A US drone crashed at Halane, Somalia on February 29, 2012. Scores have been killed in the Horn of Africa nation by the Pentagon and the CIA., a photo by Pan-African News Wire File Photos on Flickr.
Drone crashes in southern Somalia, may have been shot down
5:37 PM 05/28/2013
A suspected U.S. reconnaissance drone crashed on Tuesday in southern Somalia, where African forces are fighting Islamist al Shabaab insurgents, the rebels and the provincial governor said.
Lower Shabelle region governor Abdikadir Mohamed Nur said that al Shabaab militants had shot at the aircraft over the town of Bulamareer for several hours before it crashed.
“Finally they hit it and the drone crashed,” Nur told Reuters.
The insurgents confirmed that a drone had crashed but did not say if they had downed it.
“A U.S. drone has just crashed near one of the towns under the administration of the Mujahideen in the Lower Shabelle region,” al Shabaab said on a social media account.
Although the United States does not report its activities in Somalia, drones have been used in recent years to kill Somali and foreign al Shabaab fighters.
Western nations are worried that Somalia will sink back into chaos and provide a launchpad for Islamist militancy despite a fragile recovery after two decades of war.
Last year, the Wall Street Journal reported that the Pentagon was seeking to send drones to Kenya as part of a $40 million-plus military aid package to help four African countries fighting al Qaeda and al Shabaab militants
Bulamareer residents said al Shabaab fighters had kept them away from the crash site.
“Al Shabaab fighters surrounded the scene. We are not allowed to go near it,” resident Aden Farah told Reuters.
Al Shabaab, which is affiliated with al Qaeda, said in January 2011 that a missile launched from a drone had killed Bilal el Berjawi, a Lebanese al Shabaab fighter who held a British passport.
Another missile killed four foreign militants south of the Somali capital Mogadishu in February 2012.
Al Shabaab were driven out of Mogadishu in late 2011 and are struggling to hold on to territory elsewhere in the face of attacks by Kenyan, Ethiopian and African Union forces trying to prevent Islamist militancy spreading out from Somalia.
Pentagon confirms drone crash in Somalia
By: Stephanie Gaskell
May 28, 2013 04:53 PM EDT
The Pentagon has confirmed that a U.S. reconnaissance drone crashed off the coast of Somalia on Monday, but defense officials deny it was shot down by fighters loyal to the al-Shabab insurgency.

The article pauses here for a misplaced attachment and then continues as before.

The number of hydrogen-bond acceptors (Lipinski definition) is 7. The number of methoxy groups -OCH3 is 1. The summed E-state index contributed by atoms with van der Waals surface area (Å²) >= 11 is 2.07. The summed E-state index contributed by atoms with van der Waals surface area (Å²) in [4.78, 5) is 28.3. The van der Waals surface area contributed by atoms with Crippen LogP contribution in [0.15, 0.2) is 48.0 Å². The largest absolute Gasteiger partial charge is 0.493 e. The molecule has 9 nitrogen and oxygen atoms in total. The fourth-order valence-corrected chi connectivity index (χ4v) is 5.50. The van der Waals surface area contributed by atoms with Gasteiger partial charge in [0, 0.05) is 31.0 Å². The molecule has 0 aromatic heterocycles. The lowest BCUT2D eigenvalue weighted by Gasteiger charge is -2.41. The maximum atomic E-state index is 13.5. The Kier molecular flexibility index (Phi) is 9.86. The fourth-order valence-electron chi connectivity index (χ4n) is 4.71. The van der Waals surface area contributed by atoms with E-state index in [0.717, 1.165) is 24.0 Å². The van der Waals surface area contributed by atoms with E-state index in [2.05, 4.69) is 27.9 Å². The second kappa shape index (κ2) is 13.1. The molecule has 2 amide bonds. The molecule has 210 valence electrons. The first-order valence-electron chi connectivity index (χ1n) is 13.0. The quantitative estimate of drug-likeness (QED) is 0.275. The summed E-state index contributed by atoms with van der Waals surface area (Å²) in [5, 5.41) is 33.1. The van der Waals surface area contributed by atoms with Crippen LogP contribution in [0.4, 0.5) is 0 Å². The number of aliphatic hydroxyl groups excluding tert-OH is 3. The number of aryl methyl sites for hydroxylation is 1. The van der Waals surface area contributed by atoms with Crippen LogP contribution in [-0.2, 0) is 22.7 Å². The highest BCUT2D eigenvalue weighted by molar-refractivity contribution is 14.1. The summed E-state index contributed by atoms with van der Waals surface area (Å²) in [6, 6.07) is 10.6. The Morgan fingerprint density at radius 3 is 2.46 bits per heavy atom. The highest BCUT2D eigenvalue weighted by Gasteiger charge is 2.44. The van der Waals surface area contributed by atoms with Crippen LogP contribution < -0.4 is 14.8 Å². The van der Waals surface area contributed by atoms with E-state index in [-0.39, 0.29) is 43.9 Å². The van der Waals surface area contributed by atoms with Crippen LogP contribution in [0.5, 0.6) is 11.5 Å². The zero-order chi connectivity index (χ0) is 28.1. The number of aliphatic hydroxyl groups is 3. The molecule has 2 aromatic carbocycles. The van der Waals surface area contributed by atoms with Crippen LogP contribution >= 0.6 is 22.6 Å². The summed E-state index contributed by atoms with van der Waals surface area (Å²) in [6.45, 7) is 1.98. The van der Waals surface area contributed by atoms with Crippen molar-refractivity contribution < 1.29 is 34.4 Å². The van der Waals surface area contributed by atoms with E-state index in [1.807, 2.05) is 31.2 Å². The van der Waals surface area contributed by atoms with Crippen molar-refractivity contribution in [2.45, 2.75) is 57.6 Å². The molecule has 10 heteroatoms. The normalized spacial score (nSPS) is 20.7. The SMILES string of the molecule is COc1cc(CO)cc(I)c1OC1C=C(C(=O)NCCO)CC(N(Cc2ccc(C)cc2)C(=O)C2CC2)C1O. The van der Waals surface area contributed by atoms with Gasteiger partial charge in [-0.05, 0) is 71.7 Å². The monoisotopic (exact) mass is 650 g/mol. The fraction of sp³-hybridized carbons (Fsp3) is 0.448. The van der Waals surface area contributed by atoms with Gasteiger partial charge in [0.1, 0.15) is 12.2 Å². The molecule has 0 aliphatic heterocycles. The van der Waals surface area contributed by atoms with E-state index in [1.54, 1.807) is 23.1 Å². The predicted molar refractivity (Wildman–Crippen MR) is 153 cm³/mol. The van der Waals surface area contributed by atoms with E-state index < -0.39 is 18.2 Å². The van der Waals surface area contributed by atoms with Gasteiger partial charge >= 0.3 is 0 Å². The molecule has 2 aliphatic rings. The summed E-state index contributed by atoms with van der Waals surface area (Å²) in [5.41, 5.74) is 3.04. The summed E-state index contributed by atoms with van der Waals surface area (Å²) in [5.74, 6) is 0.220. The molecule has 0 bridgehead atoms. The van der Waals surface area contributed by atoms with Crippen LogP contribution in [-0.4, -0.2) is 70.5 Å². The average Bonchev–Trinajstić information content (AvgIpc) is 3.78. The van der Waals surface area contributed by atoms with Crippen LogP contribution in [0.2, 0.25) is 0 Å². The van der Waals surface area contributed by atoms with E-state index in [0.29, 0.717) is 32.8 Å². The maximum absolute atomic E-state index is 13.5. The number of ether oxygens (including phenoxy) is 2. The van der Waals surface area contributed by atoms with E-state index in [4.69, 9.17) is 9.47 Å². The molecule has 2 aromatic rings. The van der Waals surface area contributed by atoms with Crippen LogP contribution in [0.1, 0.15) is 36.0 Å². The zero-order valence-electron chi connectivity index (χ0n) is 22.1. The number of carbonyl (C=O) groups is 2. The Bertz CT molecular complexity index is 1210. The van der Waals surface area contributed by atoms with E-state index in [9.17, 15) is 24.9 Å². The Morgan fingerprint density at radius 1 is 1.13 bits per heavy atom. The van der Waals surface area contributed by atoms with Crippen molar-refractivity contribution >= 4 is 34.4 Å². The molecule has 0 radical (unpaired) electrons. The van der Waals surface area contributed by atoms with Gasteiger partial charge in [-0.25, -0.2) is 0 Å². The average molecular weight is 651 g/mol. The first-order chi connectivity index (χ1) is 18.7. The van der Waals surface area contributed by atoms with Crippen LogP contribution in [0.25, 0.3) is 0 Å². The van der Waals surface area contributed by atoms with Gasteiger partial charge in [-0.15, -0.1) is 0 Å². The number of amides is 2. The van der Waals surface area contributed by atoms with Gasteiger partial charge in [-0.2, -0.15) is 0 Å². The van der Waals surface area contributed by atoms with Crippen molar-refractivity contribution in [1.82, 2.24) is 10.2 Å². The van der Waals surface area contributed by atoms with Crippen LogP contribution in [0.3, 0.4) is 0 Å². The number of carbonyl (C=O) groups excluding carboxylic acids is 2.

The Al Qaeda-affiliated militant group posted several pictures to its Twitter account that it claimed are parts of a drone it shot down with the message: “This one will no longer be able to spy on Muslims again. So much for the empty rhetoric on the drone program!”
U.S. military officials said it’s “highly unlikely” that the drone was shot down, especially since the aircraft fly at such high altitudes.
“During the course of a routine surveillance mission along the coast of Somalia on May 27, a military remotely piloted aircraft crashed in a remote area near the shoreline of Mogadishu,” a defense spokesman told POLITICO on Tuesday.
The cause of the crash is under investigation. The Pentagon declined to identify what kind of drone had crashed. American surveillance drones are believed to operate from the U.S. base in Djibouti, from an airport in the Seychelles and smaller drones fly from U.S. warships at sea.
Lower Shabelle region governor Abdikadir Mohamed Nur told Reuters that al-Shabab militants had shot at the aircraft over the town of Bulamareer for several hours before it crashed.
“Finally, they hit it and the drone crashed,” Nur said, per the wire report.
Local residents said the fighters kept them away from the crash site.
“Al-Shabab fighters surrounded the scene. We are not allowed to go near it,” resident Aden Farah told Reuters.
Al-Shabab has been trying to hold on to territory in Somalia after being driven out of the capital of Mogadishu, and have taken to fighting in more remote regions of the country.
Although President Barack Obama said last week that he wants the U.S. to use higher standards before targeting terrorists with lethal drone strikes, he placed no restrictions on their use in nonlethal reconnaissance flights. Africa Command has been beefing up its unarmed drone presence in Africa to help stop nations like Somalia and Yemen from becoming havens for terrorists to launch attacks. The Defense Department recently signed an agreement with Niger to operate a drone base there.